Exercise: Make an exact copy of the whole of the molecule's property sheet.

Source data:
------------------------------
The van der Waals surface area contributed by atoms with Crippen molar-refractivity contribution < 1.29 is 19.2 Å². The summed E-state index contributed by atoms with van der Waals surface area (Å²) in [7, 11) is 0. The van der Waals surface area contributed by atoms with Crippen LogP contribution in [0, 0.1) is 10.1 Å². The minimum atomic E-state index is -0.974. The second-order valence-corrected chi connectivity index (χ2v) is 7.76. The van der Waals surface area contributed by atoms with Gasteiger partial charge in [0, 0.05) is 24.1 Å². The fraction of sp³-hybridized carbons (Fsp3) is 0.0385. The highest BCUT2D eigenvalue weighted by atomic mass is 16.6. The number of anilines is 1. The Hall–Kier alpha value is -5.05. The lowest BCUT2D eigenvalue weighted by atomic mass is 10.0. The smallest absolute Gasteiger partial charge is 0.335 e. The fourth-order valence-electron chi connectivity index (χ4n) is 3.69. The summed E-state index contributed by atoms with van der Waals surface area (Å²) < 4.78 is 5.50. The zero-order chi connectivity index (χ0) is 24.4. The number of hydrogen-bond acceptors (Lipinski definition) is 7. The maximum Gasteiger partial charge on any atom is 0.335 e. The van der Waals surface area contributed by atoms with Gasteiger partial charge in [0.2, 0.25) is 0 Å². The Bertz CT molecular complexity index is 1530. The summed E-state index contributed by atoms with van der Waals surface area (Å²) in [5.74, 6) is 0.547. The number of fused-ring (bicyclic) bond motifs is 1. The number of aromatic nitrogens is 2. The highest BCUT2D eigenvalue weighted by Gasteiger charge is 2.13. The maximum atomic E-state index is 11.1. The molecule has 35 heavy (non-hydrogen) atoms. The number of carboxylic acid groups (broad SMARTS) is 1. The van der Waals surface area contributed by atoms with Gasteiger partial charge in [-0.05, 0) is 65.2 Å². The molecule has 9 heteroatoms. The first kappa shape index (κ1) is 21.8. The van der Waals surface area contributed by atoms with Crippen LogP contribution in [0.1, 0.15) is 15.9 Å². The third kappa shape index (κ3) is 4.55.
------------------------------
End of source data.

The van der Waals surface area contributed by atoms with Crippen molar-refractivity contribution < 1.29 is 19.2 Å². The summed E-state index contributed by atoms with van der Waals surface area (Å²) in [7, 11) is 0. The van der Waals surface area contributed by atoms with Crippen LogP contribution in [0, 0.1) is 10.1 Å². The minimum atomic E-state index is -0.974. The second-order valence-corrected chi connectivity index (χ2v) is 7.76. The van der Waals surface area contributed by atoms with Gasteiger partial charge in [0, 0.05) is 24.1 Å². The fraction of sp³-hybridized carbons (Fsp3) is 0.0385. The highest BCUT2D eigenvalue weighted by atomic mass is 16.6. The number of anilines is 1. The Hall–Kier alpha value is -5.05. The lowest BCUT2D eigenvalue weighted by atomic mass is 10.0. The smallest absolute Gasteiger partial charge is 0.335 e. The fourth-order valence-electron chi connectivity index (χ4n) is 3.69. The summed E-state index contributed by atoms with van der Waals surface area (Å²) < 4.78 is 5.50. The zero-order chi connectivity index (χ0) is 24.4. The number of hydrogen-bond acceptors (Lipinski definition) is 7. The maximum Gasteiger partial charge on any atom is 0.335 e. The van der Waals surface area contributed by atoms with Gasteiger partial charge in [0.2, 0.25) is 0 Å². The Bertz CT molecular complexity index is 1530. The summed E-state index contributed by atoms with van der Waals surface area (Å²) in [5.74, 6) is 0.547. The number of fused-ring (bicyclic) bond motifs is 1. The number of aromatic nitrogens is 2. The highest BCUT2D eigenvalue weighted by Gasteiger charge is 2.13. The maximum atomic E-state index is 11.1. The molecule has 35 heavy (non-hydrogen) atoms. The number of carboxylic acid groups (broad SMARTS) is 1. The van der Waals surface area contributed by atoms with Gasteiger partial charge in [-0.05, 0) is 65.2 Å². The molecule has 9 heteroatoms. The first kappa shape index (κ1) is 21.8. The van der Waals surface area contributed by atoms with Crippen LogP contribution in [0.1, 0.15) is 15.9 Å². The third kappa shape index (κ3) is 4.55.